These high school students are shaping the future of diversity, equity and inclusion


There is evidence that young people tend to be very open to diversity, equity and inclusion (DEI). For example, according to a 2020 survey by job website Monster, 83% of Gen Z job applicants say a company’s commitment to DEI is an important factor in choosing a job. employer. DEI’s appeal to young people is also evident in other contexts, such as preferences for mainstream brands, where 76% of Gen Z individuals surveyed and 72% of Millennials indicated that they consider DEI DEI as an important topic in their brand choices, compared to just 46% of baby boomers.

Expressing a preference and actually doing something don’t always go hand in hand, so it’s not unreasonable to take these indicators with a grain of salt. However, I recently had the pleasure of meeting a number of young people who have undertaken activities that promote greater diversity, equity and inclusion for other young people preparing for their careers. Among these, three initiatives in particular stood out.

Eileen Ye and Mahmoud Abdellatif are respectively president and vice president of the Junior Economic Club of New York, a student-run organization that aims to educate and motivate future leaders. Founded in 2020 during the pandemic to teach high school students how to become the leaders of tomorrow, the Junior Economic Club of New York is a living demonstration of how DEI can fit into the very fiber of an organization without making a big deal out of it. story. on this: while their website has no explicit commitments to DEI, their activities are designed to be inclusive and to represent diverse individuals and viewpoints, while engaging for the good of society. The diversity of their board members speaks louder than any DEI statement. In Ye’s own words, “It’s amazing how, with a focus on diversity when creating our first leadership council, DEI has covered all facets, from members to speakers and even topics. webinars, and has become a core value of our organization.”

Shreya Anand, a student at Los Altos High School in California, is the creator and host of All About Her, a YouTube channel featuring interviews with women in STEM careers. During her freshman year of high school, Anand had noticed that many of her friends stayed away from STEM classes and realized that even though she had been raised to think she could do anything, many of his peers didn’t have that stuff. Support. She thought interviewing some role models and sharing the interviews could provide guidance for herself and her peers, and it could show young women that they weren’t alone. After doing an interview, Anand decided to seek out more people, and All About Her quickly grew to include an impressive list of women working in a variety of STEM roles, including Dr. Carla Cotwright-Williams, a mathematician who is technical director. at the US Department of Defense, Maria Chavez, president of BioCurious, Professor Erica Graham, who teaches mathematics at Bryn Mawr College, and Shannon Hateley, a computational biologist at the Carnegie Institution for Science. In Anand’s own words, “I started my podcast, All About Her, for two main reasons: first, to help myself and others discover new careers and opportunities by listening to successful women in these fields, and second, to create a community for other underrepresented people who are also interested in STEM to have the support they need to pursue their dreams.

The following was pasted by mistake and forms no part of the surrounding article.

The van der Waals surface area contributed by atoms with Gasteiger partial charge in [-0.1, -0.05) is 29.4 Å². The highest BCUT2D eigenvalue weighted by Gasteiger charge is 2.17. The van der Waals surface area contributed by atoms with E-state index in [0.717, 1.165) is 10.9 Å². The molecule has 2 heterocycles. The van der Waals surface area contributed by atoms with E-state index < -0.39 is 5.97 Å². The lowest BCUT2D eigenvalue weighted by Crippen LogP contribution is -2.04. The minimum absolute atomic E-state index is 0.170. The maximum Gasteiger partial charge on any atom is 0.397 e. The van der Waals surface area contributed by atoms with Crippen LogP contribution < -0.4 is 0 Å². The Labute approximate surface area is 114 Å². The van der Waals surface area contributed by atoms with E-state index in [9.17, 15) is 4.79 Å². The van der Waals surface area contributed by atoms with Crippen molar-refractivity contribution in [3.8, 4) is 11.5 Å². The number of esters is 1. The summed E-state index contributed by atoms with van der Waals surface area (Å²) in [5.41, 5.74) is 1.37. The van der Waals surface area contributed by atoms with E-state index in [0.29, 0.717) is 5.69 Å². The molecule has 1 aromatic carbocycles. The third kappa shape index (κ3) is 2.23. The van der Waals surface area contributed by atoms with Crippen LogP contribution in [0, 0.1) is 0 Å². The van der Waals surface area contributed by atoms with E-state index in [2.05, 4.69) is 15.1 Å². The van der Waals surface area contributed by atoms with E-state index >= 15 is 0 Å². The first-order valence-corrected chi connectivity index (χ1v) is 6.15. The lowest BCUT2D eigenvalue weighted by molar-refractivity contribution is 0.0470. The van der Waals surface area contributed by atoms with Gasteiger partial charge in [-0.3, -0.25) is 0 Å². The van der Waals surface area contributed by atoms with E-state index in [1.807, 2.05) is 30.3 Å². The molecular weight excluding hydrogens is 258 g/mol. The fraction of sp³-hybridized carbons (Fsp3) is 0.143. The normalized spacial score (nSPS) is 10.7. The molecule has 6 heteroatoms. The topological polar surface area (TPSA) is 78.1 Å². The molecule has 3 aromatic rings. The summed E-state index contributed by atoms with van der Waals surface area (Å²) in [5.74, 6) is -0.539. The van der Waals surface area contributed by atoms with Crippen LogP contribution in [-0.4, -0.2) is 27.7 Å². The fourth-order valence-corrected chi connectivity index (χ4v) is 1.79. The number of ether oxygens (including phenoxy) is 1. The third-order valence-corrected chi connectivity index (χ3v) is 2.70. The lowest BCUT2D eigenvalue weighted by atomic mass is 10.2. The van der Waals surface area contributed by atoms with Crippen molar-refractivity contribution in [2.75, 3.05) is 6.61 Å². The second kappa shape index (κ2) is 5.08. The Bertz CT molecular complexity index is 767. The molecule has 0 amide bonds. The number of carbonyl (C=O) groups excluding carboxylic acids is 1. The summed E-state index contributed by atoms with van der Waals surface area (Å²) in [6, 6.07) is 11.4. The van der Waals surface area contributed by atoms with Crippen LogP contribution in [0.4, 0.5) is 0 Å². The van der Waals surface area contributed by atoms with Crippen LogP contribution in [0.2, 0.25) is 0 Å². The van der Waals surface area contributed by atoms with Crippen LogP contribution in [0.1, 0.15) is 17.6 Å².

Ymorah Blakeney is the founder and director of Black Girls Talk (BGT), a social enterprise that provides a safe space and developmental resources for young black girls aged 14-18. Now a graduate of Bard High School Early College in Queens, Blakeney founded Black Girls Talk as a club in 2018, after racially motivated incidents at her school made her realize that the low representation of black students at her school was causing that students like her felt isolated and potentially dangerous. With black female students making up only 6% of the student body, Blakeney said she started BGT because “I wanted to create a safe space for black female students, staff, and faculty to discuss issues within and outside our school that affected them and build brotherhood among us. Since then, BGT has expanded its programming, which includes two monthly meetings that provide community building, emotional support, and the opportunity to discuss issues that impact members, as well as a series of guest speakers featuring showcasing black women in STEM, business and activism. Blakeney, who is also a member of the Junior Economics Club of New York, is close to graduating from high school and an associate degree. She plans to continue working on BGT as she enters the University at Albany to pursue a degree in business administration this fall.

These young people are setting a shining example, not only to their peers, but to all of us. As future leaders, their actions today are a harbinger of a bright future for DEI in the workplace.

Disclaimer: The author was recently invited to join the advisory board of the Junior Economic Club of New York. The position does not involve any remuneration of any kind.


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